Cuts-mad Employment Minister Chris Grayling told a bosses' cabal today that he's dead set on chopping vital health and safety rules in half and slashing their taxes.
He said "unneeded" regulations that keep workers safe "stifle" economic growth.
Mr Grayling parroted company chiefs' claims that they'd quit Britain without lower taxes and fewer rules restricting them at the Enterprise Forum in London.
"That's why we are cutting health and safety bureaucracy. We're making good progress and I am determined to cut the number of health and safety regulations in half," he said.
He added as an afterthought: "Of course we have to protect people against death and serious injury in the workplace and we won't do anything to risk this but if we stifle their employers with unneeded rules and regulations those people won't have a job in the first place."
The coalition also plans to make health and safety rules optional for a million self-employed workers, scrap two-thirds of inspections and totally ignore some workplaces and let businesses not report "minor" accidents.
Stirling University Professor Rory O'Neill, who edits Hazards magazine, said: "Mr Grayling won't listen to facts and won't listen to reason. Negligent bosses cost society billions each year, bear barely any of the costs themselves and certainly feel none of the pain.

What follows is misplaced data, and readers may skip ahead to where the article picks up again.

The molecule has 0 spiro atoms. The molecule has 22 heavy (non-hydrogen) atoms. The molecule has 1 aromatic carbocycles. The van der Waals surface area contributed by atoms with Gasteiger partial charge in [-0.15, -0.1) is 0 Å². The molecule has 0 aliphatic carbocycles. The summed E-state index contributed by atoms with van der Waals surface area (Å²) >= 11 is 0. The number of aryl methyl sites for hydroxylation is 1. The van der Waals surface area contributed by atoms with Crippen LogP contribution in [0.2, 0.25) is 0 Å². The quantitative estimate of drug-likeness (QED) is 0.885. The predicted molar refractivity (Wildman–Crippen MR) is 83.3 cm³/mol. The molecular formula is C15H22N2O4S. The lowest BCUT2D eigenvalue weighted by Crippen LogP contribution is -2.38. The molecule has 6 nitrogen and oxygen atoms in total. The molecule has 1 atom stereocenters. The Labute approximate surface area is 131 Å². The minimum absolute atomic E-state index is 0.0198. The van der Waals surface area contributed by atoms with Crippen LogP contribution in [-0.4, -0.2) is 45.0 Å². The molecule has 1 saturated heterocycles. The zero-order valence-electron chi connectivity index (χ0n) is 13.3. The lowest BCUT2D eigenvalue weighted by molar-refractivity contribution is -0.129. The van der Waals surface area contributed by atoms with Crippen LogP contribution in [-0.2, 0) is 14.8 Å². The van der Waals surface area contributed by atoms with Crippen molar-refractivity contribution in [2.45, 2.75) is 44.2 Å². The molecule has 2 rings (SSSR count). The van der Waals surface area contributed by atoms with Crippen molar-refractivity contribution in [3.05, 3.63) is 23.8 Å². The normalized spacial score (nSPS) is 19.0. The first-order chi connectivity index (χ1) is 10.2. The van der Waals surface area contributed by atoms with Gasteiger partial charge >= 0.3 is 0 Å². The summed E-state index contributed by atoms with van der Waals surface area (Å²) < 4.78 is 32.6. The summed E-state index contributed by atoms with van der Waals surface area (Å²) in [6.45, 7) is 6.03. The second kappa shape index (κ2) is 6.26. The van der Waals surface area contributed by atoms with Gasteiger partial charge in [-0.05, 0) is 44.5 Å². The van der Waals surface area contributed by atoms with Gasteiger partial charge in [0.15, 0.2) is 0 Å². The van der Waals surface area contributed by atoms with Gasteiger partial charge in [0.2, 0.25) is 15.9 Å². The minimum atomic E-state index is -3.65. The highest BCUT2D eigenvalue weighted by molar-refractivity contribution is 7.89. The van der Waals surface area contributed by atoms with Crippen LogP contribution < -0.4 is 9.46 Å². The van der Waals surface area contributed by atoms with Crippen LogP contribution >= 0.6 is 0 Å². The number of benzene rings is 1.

"Each 'accident' death at work costs over £1 million. Each occupational cancer death - and there are over 12,000 each year - comes at a cost to society of over £2.5m.
"Killing fewer people at work would give the Treasury a better return than screwing the sick and injured for their benefits.
"Even official figures, accepted to include only a minority of injuries, record the crunch of breaking bone in a workplace about 80 times every working day. Eyes or limbs are lost at a rate of two a day."
Families Against Corporate Killers co-ordinator Hilda Palmer rubbished Mr Grayling's comments as "ideological claptrap" based "on no evidence whatseover."
She said: "Too many regulations don't kill people, too little regulations do and the government is failing to protect workers from serious safety risks.
"There are over five times the number of average deaths in the docks, despite the government labelling the industry low risk."
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